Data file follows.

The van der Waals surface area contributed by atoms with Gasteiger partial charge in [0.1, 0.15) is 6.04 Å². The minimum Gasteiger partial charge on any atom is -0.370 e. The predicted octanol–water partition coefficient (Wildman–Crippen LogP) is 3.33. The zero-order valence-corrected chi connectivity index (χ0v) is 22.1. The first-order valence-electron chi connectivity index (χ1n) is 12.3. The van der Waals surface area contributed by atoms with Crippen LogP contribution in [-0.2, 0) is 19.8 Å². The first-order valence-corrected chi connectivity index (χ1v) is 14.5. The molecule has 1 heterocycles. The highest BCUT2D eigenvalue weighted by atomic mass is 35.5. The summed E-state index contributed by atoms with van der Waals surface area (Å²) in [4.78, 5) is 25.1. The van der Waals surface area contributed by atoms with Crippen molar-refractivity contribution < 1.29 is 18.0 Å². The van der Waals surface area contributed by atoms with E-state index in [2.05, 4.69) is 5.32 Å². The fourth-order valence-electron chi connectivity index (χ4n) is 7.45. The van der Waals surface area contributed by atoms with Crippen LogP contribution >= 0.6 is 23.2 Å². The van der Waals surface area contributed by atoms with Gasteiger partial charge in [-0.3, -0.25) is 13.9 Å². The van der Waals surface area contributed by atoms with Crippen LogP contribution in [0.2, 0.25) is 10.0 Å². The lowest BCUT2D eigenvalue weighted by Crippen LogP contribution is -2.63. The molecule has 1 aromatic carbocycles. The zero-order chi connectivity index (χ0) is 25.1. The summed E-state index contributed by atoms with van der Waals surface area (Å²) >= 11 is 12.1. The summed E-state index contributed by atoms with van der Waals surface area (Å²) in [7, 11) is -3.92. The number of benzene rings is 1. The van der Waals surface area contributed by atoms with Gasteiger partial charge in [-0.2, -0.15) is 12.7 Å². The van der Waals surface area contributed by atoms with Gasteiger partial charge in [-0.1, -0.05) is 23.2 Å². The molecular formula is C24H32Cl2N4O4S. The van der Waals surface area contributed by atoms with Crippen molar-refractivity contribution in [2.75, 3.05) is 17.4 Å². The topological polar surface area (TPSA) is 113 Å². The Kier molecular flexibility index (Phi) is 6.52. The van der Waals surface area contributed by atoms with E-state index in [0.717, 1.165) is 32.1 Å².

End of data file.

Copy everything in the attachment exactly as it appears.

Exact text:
The van der Waals surface area contributed by atoms with Gasteiger partial charge in [0.1, 0.15) is 6.04 Å². The minimum Gasteiger partial charge on any atom is -0.370 e. The predicted octanol–water partition coefficient (Wildman–Crippen LogP) is 3.33. The zero-order valence-corrected chi connectivity index (χ0v) is 22.1. The first-order valence-electron chi connectivity index (χ1n) is 12.3. The van der Waals surface area contributed by atoms with Crippen LogP contribution in [-0.2, 0) is 19.8 Å². The first-order valence-corrected chi connectivity index (χ1v) is 14.5. The molecule has 1 heterocycles. The highest BCUT2D eigenvalue weighted by atomic mass is 35.5. The summed E-state index contributed by atoms with van der Waals surface area (Å²) in [4.78, 5) is 25.1. The van der Waals surface area contributed by atoms with Crippen molar-refractivity contribution < 1.29 is 18.0 Å². The van der Waals surface area contributed by atoms with E-state index in [2.05, 4.69) is 5.32 Å². The fourth-order valence-electron chi connectivity index (χ4n) is 7.45. The van der Waals surface area contributed by atoms with Crippen LogP contribution >= 0.6 is 23.2 Å². The van der Waals surface area contributed by atoms with Gasteiger partial charge in [-0.3, -0.25) is 13.9 Å². The van der Waals surface area contributed by atoms with Crippen LogP contribution in [0.2, 0.25) is 10.0 Å². The lowest BCUT2D eigenvalue weighted by Crippen LogP contribution is -2.63. The molecule has 1 aromatic carbocycles. The zero-order chi connectivity index (χ0) is 25.1. The summed E-state index contributed by atoms with van der Waals surface area (Å²) >= 11 is 12.1. The summed E-state index contributed by atoms with van der Waals surface area (Å²) in [7, 11) is -3.92. The number of benzene rings is 1. The van der Waals surface area contributed by atoms with Gasteiger partial charge in [-0.2, -0.15) is 12.7 Å². The van der Waals surface area contributed by atoms with Gasteiger partial charge in [-0.1, -0.05) is 23.2 Å². The molecular formula is C24H32Cl2N4O4S. The van der Waals surface area contributed by atoms with Crippen molar-refractivity contribution in [2.75, 3.05) is 17.4 Å². The topological polar surface area (TPSA) is 113 Å². The Kier molecular flexibility index (Phi) is 6.52. The van der Waals surface area contributed by atoms with E-state index in [0.717, 1.165) is 32.1 Å².